But there is good news. It can be overcome, and you can climb that cliff! I have personally experienced situations where I simply couldn't grasp a concept. I may have heard twenty explanations and seen twenty examples on the same subject. For some unknown reason, perhaps it is the twenty-first explanation and the twenty-first example that enlightens me. In most cases, there is nothing very different between this example and those I have already seen. I have sat in my office and said, "Oh, when it finally hits me and the concept crystallizes like never before. The good thing about those moments is that once you understand the idea, it's hard to forget it.
When you understand a concept, your learning is not so much a curve as a vertical jump.
Humans are not born believing that they can never get smarter. This is something we learn in our lifetime, and it is something we should all unlearn. If you've ever seen a child tackle a puzzle, you'll have an idea of what I mean. A child will get bored with an easy problem, but will deal with a difficult one. On the other hand, an adult is likely to raise his or her hands in frustration and walk away from the problem. The instinct we are born with is that we can get the solution with enough time, effort and resources.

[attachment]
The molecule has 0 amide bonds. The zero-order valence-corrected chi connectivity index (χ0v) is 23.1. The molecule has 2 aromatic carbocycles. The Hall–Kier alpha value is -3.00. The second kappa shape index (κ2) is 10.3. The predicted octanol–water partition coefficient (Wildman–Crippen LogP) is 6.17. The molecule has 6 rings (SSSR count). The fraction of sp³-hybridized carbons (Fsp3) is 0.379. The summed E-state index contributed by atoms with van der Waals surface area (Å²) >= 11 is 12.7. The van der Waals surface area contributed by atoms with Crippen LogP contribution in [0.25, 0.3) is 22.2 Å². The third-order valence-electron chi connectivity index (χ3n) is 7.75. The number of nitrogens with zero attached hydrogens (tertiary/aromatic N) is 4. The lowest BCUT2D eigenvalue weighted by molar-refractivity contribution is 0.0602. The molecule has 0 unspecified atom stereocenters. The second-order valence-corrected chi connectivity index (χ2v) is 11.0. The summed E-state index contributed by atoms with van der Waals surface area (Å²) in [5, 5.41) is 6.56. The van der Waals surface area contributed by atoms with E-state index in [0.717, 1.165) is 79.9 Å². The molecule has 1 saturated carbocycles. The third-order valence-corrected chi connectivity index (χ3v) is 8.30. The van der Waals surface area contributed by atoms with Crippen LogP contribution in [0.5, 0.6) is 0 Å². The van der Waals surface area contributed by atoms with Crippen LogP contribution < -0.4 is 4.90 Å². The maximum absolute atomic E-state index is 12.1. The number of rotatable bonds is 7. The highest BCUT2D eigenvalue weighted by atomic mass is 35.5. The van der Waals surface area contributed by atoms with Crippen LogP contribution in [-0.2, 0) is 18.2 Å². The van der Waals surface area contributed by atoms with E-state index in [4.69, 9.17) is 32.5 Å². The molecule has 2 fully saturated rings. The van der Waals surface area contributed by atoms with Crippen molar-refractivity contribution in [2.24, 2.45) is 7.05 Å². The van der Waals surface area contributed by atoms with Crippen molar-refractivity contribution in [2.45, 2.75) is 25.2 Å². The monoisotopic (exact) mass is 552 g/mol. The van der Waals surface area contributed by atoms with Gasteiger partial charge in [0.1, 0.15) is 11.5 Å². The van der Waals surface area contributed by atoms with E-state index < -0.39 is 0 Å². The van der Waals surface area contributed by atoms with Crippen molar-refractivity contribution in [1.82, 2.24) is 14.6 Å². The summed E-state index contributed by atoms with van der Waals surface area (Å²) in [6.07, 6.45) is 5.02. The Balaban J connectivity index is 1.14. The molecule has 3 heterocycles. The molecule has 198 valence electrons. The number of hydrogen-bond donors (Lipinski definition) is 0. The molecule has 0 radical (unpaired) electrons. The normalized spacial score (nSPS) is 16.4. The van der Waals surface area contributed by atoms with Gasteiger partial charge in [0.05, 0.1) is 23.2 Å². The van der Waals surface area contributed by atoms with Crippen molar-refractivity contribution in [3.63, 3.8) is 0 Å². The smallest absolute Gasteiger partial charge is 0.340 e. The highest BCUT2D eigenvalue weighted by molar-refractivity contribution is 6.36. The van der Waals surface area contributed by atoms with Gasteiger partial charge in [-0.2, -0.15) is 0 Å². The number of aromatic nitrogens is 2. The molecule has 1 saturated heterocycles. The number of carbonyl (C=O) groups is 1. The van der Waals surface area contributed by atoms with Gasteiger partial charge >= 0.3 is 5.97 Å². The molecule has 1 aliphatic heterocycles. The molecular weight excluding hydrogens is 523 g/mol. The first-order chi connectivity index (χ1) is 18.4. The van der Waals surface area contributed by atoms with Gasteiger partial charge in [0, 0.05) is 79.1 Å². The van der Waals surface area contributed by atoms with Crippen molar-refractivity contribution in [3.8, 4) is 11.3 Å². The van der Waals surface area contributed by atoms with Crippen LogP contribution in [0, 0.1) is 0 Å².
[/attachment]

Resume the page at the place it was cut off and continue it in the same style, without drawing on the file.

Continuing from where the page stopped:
Alfred Binet, the inventor of the first practical IQ test, believed that intelligence was changeable. In his book, we can find this quote: "Some modern philosophers assert that the intelligence of an individual is a fixed quantity, a quantity that cannot be increased. We must protest and react against this brutal pessimism... With practice, training, and above all method, we can increase our attention, memory, judgment and literally become more intelligent than before."
You may be working on a piece of code or an idea that you haven't fully grasped yet. You might be thinking to yourself, "I'm not smart enough to do this". I always think that when I'm stuck. I take comfort in knowing that my inability to solve the problem is probably not permanent. It's something that can change with time, effort and resources.